26th April | Rough Trade
Photos: Mar Reyes
Rough Trade’s shiny new venue, nestled behind the store, is like a musical isolation tank: there are no windows, no posters and dark walls surround you. This suited tonight’s line up of utterly immersive music.
An unexpected highlight came in the form of EBU who emerged from under her hood, adorned with light-attracting make-up and hovering about the stage with a form of new romantic body-popping. Her music consisted of a plethora of Aphex Twin-styled keyboard sounds and live vocal sampling, contorted with various dials and switches. Delia Derbyshire would have beamed with pride.
The unnatural vocal noises, retro blips and bastardised frequencies made the music as unsettling as it was mesmerising. There was an absence of top line to follow for most of the performance; instead it took the form of a robotic-sounding dystopian soundscape you could place alongside Kraftwerk or Goldfrapp. The on-stage demeanour felt very Gothic, but in the literary sense – being both regal and slightly sinister. Many would dismiss this kind of music, but that would merely be down to taste as it was undoubtedly entertaining, skilful and fiercely imaginative.
Next up were Housewives, who inhabited the area where noise rock meets jazz. As the saxophone yelped its notes, the music erratically jerked forward, occasionally stumbling into a frenzied breakdown you’d associate with some of The Rapture’s early efforts. The latter songs consisted more of looped samples and beats which peddled with increasing magnitude, while the sweat-drenched saxophonist flailed his arms like a distinctly cerebral Bez. It gradually became a case of zonal appreciation, with those fully captivated having an ecstatic experience, while some others of us felt a bit punch drunk.
Spectres arrived in matching full black and began with a pulsing sound of white noise and jabs of screeching guitar. There was a definite krautrock spine running through the music with the muddied distortion and motorik drums which hammered like an angry printing press. The bass rumbled ever louder with every gear change of the music and the menacing grandiosity of each track made you feel as if you were in the musical equivalent of a horror film. The flickering black-and-white projections and intermittent lighting like that of a failing light bulb lacquered that atmosphere on all the more.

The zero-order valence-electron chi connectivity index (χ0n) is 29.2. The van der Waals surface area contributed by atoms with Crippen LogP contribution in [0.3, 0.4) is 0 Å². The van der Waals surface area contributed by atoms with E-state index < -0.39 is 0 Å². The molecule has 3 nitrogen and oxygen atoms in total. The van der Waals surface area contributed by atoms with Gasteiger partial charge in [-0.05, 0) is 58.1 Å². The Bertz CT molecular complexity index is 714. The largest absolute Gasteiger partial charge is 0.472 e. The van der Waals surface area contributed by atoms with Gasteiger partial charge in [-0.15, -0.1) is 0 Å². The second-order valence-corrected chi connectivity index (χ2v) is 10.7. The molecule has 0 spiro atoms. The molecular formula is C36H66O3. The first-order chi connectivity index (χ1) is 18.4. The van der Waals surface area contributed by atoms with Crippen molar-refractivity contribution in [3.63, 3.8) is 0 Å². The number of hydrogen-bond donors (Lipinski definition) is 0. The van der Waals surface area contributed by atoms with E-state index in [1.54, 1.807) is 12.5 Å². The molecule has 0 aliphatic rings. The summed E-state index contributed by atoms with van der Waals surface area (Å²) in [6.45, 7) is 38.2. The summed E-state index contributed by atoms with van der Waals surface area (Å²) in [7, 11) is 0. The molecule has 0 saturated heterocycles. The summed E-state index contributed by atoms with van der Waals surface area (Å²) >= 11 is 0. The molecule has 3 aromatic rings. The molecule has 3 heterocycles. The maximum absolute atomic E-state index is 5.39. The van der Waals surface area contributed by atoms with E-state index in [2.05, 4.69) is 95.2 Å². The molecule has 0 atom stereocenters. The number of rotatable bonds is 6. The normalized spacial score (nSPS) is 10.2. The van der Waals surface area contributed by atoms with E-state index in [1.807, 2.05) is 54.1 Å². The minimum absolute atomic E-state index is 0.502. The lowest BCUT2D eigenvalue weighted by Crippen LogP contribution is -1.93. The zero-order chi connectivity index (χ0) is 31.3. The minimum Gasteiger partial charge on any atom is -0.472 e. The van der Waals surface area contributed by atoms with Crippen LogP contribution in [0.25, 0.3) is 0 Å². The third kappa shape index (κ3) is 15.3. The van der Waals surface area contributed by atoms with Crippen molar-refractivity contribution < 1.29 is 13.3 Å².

We were treated to a handful of new songs, with the first being ‘Sociopath Discotheque.’ The song felt musically busier than usual and the overtly doom-laden mood of it could slot into the same ilk as Tool. It had a relentlessly powerful build which broke with satisfying ferocity as it clattered to a stop, drenched in reverb and sounding like a 1950s industrial estate from a mile away.
That portion of new tracks felt particularly aggressive and was accented with especially bare intervals, before leaping back into an almost a violent tumbling drum beat. There was a sort of euphoria in each dynamic drop, like that moment in the pit where you realise your nose has been bleeding for ten minutes and you haven’t noticed. It was quite refreshing to return to some punk nastiness in the form of ‘Welcoming the Flowers,’ having languished in a cathartic mire of deep-toned distortion for the mid-section of the gig.
The set was as satisfying as it was disorienting, and went to show how effectively Spectres and the support acts could create a musical world so packed with character and detail. It was escapism of the melancholy kind, not for the masses but immensely satisfying for those of us who love it.